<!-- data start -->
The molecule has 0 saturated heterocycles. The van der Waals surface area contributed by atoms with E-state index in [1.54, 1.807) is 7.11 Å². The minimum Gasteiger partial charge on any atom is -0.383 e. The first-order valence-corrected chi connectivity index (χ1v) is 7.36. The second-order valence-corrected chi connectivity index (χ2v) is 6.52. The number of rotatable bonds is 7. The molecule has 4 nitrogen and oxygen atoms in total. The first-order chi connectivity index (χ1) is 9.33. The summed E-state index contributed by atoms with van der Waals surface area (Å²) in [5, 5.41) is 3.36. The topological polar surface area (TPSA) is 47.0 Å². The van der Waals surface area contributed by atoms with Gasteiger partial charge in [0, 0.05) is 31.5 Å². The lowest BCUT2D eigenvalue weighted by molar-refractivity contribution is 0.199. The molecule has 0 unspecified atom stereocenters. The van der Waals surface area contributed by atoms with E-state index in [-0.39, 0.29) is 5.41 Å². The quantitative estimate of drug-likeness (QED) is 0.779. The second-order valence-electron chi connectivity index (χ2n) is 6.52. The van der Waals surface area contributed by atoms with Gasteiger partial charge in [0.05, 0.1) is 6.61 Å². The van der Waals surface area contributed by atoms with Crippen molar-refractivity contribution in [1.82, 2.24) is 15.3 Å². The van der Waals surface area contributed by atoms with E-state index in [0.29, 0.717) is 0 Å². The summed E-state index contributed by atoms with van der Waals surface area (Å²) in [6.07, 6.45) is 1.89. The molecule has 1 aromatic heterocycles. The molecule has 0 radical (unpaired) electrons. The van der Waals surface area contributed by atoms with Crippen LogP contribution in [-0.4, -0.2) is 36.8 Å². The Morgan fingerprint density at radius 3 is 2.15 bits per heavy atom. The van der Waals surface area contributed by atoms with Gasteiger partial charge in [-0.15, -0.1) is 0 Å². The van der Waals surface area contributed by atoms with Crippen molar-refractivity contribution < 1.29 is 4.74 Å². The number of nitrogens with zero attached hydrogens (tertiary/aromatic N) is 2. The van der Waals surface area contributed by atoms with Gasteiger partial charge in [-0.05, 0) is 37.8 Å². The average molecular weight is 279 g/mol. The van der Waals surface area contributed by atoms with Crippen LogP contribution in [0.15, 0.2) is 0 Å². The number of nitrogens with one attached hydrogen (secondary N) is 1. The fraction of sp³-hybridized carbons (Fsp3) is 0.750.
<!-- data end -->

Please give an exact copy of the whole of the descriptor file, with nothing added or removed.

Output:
The molecule has 0 saturated heterocycles. The van der Waals surface area contributed by atoms with E-state index in [1.54, 1.807) is 7.11 Å². The minimum Gasteiger partial charge on any atom is -0.383 e. The first-order valence-corrected chi connectivity index (χ1v) is 7.36. The second-order valence-corrected chi connectivity index (χ2v) is 6.52. The number of rotatable bonds is 7. The molecule has 4 nitrogen and oxygen atoms in total. The first-order chi connectivity index (χ1) is 9.33. The summed E-state index contributed by atoms with van der Waals surface area (Å²) in [5, 5.41) is 3.36. The topological polar surface area (TPSA) is 47.0 Å². The van der Waals surface area contributed by atoms with Gasteiger partial charge in [0, 0.05) is 31.5 Å². The lowest BCUT2D eigenvalue weighted by molar-refractivity contribution is 0.199. The molecule has 0 unspecified atom stereocenters. The van der Waals surface area contributed by atoms with E-state index in [-0.39, 0.29) is 5.41 Å². The quantitative estimate of drug-likeness (QED) is 0.779. The second-order valence-electron chi connectivity index (χ2n) is 6.52. The van der Waals surface area contributed by atoms with Gasteiger partial charge in [0.05, 0.1) is 6.61 Å². The van der Waals surface area contributed by atoms with Crippen molar-refractivity contribution in [1.82, 2.24) is 15.3 Å². The van der Waals surface area contributed by atoms with E-state index in [0.29, 0.717) is 0 Å². The summed E-state index contributed by atoms with van der Waals surface area (Å²) in [6.07, 6.45) is 1.89. The molecule has 1 aromatic heterocycles. The molecule has 0 radical (unpaired) electrons. The van der Waals surface area contributed by atoms with Crippen LogP contribution in [-0.4, -0.2) is 36.8 Å². The Morgan fingerprint density at radius 3 is 2.15 bits per heavy atom. The van der Waals surface area contributed by atoms with Gasteiger partial charge in [-0.15, -0.1) is 0 Å². The van der Waals surface area contributed by atoms with Crippen molar-refractivity contribution < 1.29 is 4.74 Å². The number of nitrogens with zero attached hydrogens (tertiary/aromatic N) is 2. The van der Waals surface area contributed by atoms with Gasteiger partial charge in [-0.05, 0) is 37.8 Å². The average molecular weight is 279 g/mol. The van der Waals surface area contributed by atoms with Crippen LogP contribution in [0.15, 0.2) is 0 Å². The number of nitrogens with one attached hydrogen (secondary N) is 1. The fraction of sp³-hybridized carbons (Fsp3) is 0.750.